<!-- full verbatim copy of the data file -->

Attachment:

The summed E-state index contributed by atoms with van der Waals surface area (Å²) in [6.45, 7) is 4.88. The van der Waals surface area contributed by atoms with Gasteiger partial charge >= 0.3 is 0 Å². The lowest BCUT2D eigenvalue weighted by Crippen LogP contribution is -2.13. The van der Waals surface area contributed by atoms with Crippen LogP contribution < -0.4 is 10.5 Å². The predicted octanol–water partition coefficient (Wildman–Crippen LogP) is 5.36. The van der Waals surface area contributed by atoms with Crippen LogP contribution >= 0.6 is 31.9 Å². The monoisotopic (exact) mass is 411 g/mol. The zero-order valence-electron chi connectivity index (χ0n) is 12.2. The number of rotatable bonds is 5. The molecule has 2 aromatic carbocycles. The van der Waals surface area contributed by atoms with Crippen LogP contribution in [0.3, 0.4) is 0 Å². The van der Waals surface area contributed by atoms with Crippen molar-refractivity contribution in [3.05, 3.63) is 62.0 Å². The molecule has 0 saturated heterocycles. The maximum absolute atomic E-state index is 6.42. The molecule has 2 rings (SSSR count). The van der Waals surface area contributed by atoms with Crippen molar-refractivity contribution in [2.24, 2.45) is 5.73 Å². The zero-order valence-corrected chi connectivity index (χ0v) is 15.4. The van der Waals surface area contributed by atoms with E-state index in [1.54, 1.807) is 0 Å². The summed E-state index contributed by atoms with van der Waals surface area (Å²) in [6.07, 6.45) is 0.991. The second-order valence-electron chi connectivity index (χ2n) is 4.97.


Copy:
The summed E-state index contributed by atoms with van der Waals surface area (Å²) in [6.45, 7) is 4.88. The van der Waals surface area contributed by atoms with Gasteiger partial charge >= 0.3 is 0 Å². The lowest BCUT2D eigenvalue weighted by Crippen LogP contribution is -2.13. The van der Waals surface area contributed by atoms with Crippen LogP contribution < -0.4 is 10.5 Å². The predicted octanol–water partition coefficient (Wildman–Crippen LogP) is 5.36. The van der Waals surface area contributed by atoms with Crippen LogP contribution >= 0.6 is 31.9 Å². The monoisotopic (exact) mass is 411 g/mol. The zero-order valence-electron chi connectivity index (χ0n) is 12.2. The number of rotatable bonds is 5. The molecule has 2 aromatic carbocycles. The van der Waals surface area contributed by atoms with Crippen LogP contribution in [0.3, 0.4) is 0 Å². The van der Waals surface area contributed by atoms with Crippen molar-refractivity contribution in [3.05, 3.63) is 62.0 Å². The molecule has 0 saturated heterocycles. The maximum absolute atomic E-state index is 6.42. The molecule has 2 rings (SSSR count). The van der Waals surface area contributed by atoms with Crippen molar-refractivity contribution in [2.24, 2.45) is 5.73 Å². The zero-order valence-corrected chi connectivity index (χ0v) is 15.4. The van der Waals surface area contributed by atoms with E-state index in [1.54, 1.807) is 0 Å². The summed E-state index contributed by atoms with van der Waals surface area (Å²) in [6.07, 6.45) is 0.991. The second-order valence-electron chi connectivity index (χ2n) is 4.97.